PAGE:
HAPPY NEW YEAR!

  “Listen to the mustn’ts, child. Listen to the don’ts. Listen to the shouldn’ts, the impossibles, the won’ts. Listen to the never haves, then listen close to me… Anything can happen, child. Anything can be.”

by Shel Silverstein

May the New Year bring you happiness!

 

Exploring Ornithology: A Week on Hog Island

by Fianna Wilde, senior at Oak Meadow School

During this past summer, my sister Blythe and I attended a week-long teen birding camp on Hog Island, Maine. The Hog Island Camp, run by the National Audubon Society, is now in its 80th year of existence.

Photo Credit: Fianna Wilde
(Oak Meadow Archives)

Having applied for and received scholarships to attend, we joined 22 other teens to learn about everything from bird banding to seabird restoration. In the sport of birding there are few young people, so spending time with other fledgling birders was particularly special.

Not only was this our first camp away from home, it was also our first time birding on the East Coast. Other campers were endlessly helpful with identification, and everyone was so willing to share their knowledge.

Photo Credit: Fianna Wilde
(Oak Meadow Archives)

We designed an advanced study project (ASP) through Oak Meadow about our explorations in ornithology, and our trip to Hog Island was a part of that adventure. Being able to pursue my dreams and incorporate them into my high school experience is one of the reasons I find Oak Meadow extremely special.

A Day on Hog Island…

4:00 a.m. Get up and out of bed, having awoken long before, unable to sleep because of the excitement of unknown birds singing and the lobster boats motoring around checking pots.

4:30 a.m. Out the door and down the creaky wooden stairs of Crow’s Nest cabin to meet up for a bird walk or thrush banding with Scott Weidensaul (program director) and a few other souls.

7:00 a.m. Breakfast, finally!

Photo Credit: Fianna Wilde
(Oak Meadow Archives)

The weather held, and we motored out aboard Snowgoose III on an all day trip to Eastern Egg Rock. Common tern chicks hatching, Atlantic puffins feeding, and painting the five research interns’ shelter on the island while being dive bombed by a tern parent are memories I will never forget.  

12:00 p.m. Lunch  

Off to a bird banding workshop, or an intro to recording bird song, or drawing with the resident artist.

6:00 p.m. A delicious dinner.

7:30 p.m. Nightly presentation by someone highly regarded in his or her field; tonight it was Stephen Kress, author of Project Puffin and director of the Sea Bird Restoration Program that brought puffins back to Eastern Egg Rock.   

Photo Credit: Fianna Wilde
(Oak Meadow Archives)

Then teen campers known as the Corvids met to discuss the day, do activities, and enjoy bonding time.

Bed? Not quite.

Owling with Josh Potter (teen camp leader), moon and star gazing, and then journaling time.

10:30 p.m. Heather (teen camp leader) singing and playing her guitar as the campers fell asleep, to do it all again tomorrow. Paradise!    

Hog Island, Maine is an incredible place with remarkable people. The National Audubon Society camp I attended, Coastal Marine Bird Studies for Teens, would be an excellent camp for teens with a strong interest in birds, hands-on learning and a love of nature. Hog Island hosts camps for those interested in other aspects of birds, including drawing and photography or a wish to learn more about nature. Explore the Hog Island website (http://hogisland.audubon.org) to find out more.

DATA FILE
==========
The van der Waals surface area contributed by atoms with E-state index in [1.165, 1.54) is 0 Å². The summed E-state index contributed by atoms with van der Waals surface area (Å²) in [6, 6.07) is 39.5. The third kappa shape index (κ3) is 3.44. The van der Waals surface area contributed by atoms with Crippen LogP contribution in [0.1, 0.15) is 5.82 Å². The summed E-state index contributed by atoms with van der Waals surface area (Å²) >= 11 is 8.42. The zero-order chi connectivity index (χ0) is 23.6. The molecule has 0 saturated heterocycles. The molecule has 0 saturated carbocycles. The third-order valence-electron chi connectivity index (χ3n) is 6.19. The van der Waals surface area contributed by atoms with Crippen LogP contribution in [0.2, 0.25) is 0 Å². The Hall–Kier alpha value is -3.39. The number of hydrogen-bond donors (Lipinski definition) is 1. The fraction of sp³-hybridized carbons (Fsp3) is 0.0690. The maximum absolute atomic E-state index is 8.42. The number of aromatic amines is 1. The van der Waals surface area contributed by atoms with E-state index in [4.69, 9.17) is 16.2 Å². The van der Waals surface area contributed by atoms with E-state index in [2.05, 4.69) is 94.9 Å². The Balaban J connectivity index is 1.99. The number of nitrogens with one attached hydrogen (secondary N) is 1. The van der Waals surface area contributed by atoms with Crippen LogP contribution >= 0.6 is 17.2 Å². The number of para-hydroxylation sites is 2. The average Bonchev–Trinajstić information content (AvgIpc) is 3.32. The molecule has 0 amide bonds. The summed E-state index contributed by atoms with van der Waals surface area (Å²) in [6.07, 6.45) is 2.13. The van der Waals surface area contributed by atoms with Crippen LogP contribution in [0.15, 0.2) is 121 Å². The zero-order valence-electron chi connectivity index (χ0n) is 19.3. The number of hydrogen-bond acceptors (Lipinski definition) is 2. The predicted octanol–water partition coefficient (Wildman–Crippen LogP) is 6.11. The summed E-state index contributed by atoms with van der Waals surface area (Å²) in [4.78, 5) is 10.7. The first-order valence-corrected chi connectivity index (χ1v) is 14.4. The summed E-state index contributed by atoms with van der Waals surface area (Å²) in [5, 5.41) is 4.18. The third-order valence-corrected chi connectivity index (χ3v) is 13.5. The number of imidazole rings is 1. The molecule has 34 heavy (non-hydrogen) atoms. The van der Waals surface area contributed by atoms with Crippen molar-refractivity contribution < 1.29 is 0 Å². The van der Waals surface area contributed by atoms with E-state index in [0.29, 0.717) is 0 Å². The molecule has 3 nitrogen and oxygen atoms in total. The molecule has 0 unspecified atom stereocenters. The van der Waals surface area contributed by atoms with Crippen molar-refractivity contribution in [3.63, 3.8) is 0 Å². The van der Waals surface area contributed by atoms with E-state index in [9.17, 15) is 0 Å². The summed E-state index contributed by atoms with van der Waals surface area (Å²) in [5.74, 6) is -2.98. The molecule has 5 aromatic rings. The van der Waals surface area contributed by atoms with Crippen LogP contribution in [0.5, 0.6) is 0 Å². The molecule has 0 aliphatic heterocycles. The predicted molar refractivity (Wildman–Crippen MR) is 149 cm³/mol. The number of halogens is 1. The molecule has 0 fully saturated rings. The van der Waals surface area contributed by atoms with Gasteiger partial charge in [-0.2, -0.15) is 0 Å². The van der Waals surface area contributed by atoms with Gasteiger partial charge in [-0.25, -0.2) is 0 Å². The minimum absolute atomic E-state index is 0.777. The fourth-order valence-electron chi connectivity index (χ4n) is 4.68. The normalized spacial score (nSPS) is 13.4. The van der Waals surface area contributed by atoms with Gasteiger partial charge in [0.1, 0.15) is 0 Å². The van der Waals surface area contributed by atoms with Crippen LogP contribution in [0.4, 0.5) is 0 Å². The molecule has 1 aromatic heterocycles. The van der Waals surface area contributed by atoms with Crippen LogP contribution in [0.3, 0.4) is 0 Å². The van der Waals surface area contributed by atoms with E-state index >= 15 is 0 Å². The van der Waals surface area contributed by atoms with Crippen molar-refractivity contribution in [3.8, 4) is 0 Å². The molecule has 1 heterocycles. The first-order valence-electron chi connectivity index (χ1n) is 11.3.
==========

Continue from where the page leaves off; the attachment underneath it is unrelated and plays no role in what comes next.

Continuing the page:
Photo Credit: Fianna Wilde
(Oak Meadow Archives)

______________________________________________________________

Author Fianna Wilde is a senior at Oak Meadow High School. “Since I can remember, I have loved all aspects of nature. My sister Blythe, also a senior at Oak Meadow, and I used to have lunch with all of the bugs we found around our yard. Two years ago my family moved to Morro Bay, California, and that is where my love of birds took flight. From then on, birding evolved from a pastime to a passion. “

A Festive Time of Year!

See the little candles shining, shining bright?

Oh, how we love to see their light!

E. Kudor and T. Melia

The winter solstice has arrived in the northern hemisphere! For many people and many cultures, it is a festive time of year, and the activities are often centered around festivals. Festivals connect us with seasonal rhythms of nature and the cosmos. These celebrations can be as simple as preparing a seasonal food, sharing a special story, completing a handcraft project, making a seasonal table, or having a party with friends and family members.

Photo Credit: Rhonda Baird

In celebration of the winter solstice, I annually host a Winter Garden Spiral Walk for my local home school students and their families. It is a time when all are “invited” to go inward and kindle our inner light to bring into the world and share with others. For those who are unfamiliar with the Winter Garden Spiral, or Advent Spiral as it is often called, it is an old European tradition. Evergreen boughs are laid on the floor (if held inside) or on the ground (if held outside) in the form of a spiral. I like to adorn my spiral with watercolor painted stars, wooden animals, felted gnomes, elves and angels, and elements of nature (such as seashells, pine cones, rocks and crystals, colorful berries, etc.) In the center of the spiral is a lit candle that represents the coming of light into the darkness. With only this one candle initially lit, each person takes a turn to walk the spiral holding an apple containing an unlit candle. Some individuals choose to walk in silence, while others choose to recite a verse or to sing a song that others can help sing. As the person reaches the center, the unlit candle is lit from the center candle. Walking back out of the spiral, a place is chosen along the spiral to set the apple with the lit candle. As each person has a turn, more and more lit candles grace the spiral, and the space becomes increasingly filled with light. It truly is a beautiful experience and one of my favorite festivities of the year.